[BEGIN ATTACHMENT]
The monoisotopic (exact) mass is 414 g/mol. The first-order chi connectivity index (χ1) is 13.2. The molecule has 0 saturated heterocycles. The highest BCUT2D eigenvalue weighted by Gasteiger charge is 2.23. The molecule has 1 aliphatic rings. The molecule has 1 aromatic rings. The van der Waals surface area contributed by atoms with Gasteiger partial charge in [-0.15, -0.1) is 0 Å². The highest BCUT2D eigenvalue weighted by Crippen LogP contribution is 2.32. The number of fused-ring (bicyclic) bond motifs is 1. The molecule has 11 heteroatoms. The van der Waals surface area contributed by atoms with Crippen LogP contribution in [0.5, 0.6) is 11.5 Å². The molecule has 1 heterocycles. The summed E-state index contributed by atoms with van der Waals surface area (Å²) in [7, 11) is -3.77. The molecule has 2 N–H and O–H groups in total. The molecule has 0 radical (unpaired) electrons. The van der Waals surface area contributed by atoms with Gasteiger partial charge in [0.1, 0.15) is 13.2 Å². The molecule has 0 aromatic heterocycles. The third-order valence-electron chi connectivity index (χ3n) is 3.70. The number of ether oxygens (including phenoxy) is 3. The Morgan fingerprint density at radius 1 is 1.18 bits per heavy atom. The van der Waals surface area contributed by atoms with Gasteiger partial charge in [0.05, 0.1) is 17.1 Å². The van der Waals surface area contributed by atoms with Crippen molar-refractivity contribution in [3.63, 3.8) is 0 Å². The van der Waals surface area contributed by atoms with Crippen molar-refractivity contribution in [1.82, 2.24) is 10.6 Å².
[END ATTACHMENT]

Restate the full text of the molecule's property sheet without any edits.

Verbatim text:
The monoisotopic (exact) mass is 414 g/mol. The first-order chi connectivity index (χ1) is 13.2. The molecule has 0 saturated heterocycles. The highest BCUT2D eigenvalue weighted by Gasteiger charge is 2.23. The molecule has 1 aliphatic rings. The molecule has 1 aromatic rings. The van der Waals surface area contributed by atoms with Gasteiger partial charge in [-0.15, -0.1) is 0 Å². The highest BCUT2D eigenvalue weighted by Crippen LogP contribution is 2.32. The number of fused-ring (bicyclic) bond motifs is 1. The molecule has 11 heteroatoms. The van der Waals surface area contributed by atoms with Crippen LogP contribution in [0.5, 0.6) is 11.5 Å². The molecule has 1 heterocycles. The summed E-state index contributed by atoms with van der Waals surface area (Å²) in [7, 11) is -3.77. The molecule has 2 N–H and O–H groups in total. The molecule has 0 radical (unpaired) electrons. The van der Waals surface area contributed by atoms with Gasteiger partial charge in [0.1, 0.15) is 13.2 Å². The molecule has 0 aromatic heterocycles. The third-order valence-electron chi connectivity index (χ3n) is 3.70. The number of ether oxygens (including phenoxy) is 3. The Morgan fingerprint density at radius 1 is 1.18 bits per heavy atom. The van der Waals surface area contributed by atoms with Gasteiger partial charge in [0.05, 0.1) is 17.1 Å². The van der Waals surface area contributed by atoms with Crippen molar-refractivity contribution in [3.63, 3.8) is 0 Å². The van der Waals surface area contributed by atoms with Crippen molar-refractivity contribution in [1.82, 2.24) is 10.6 Å².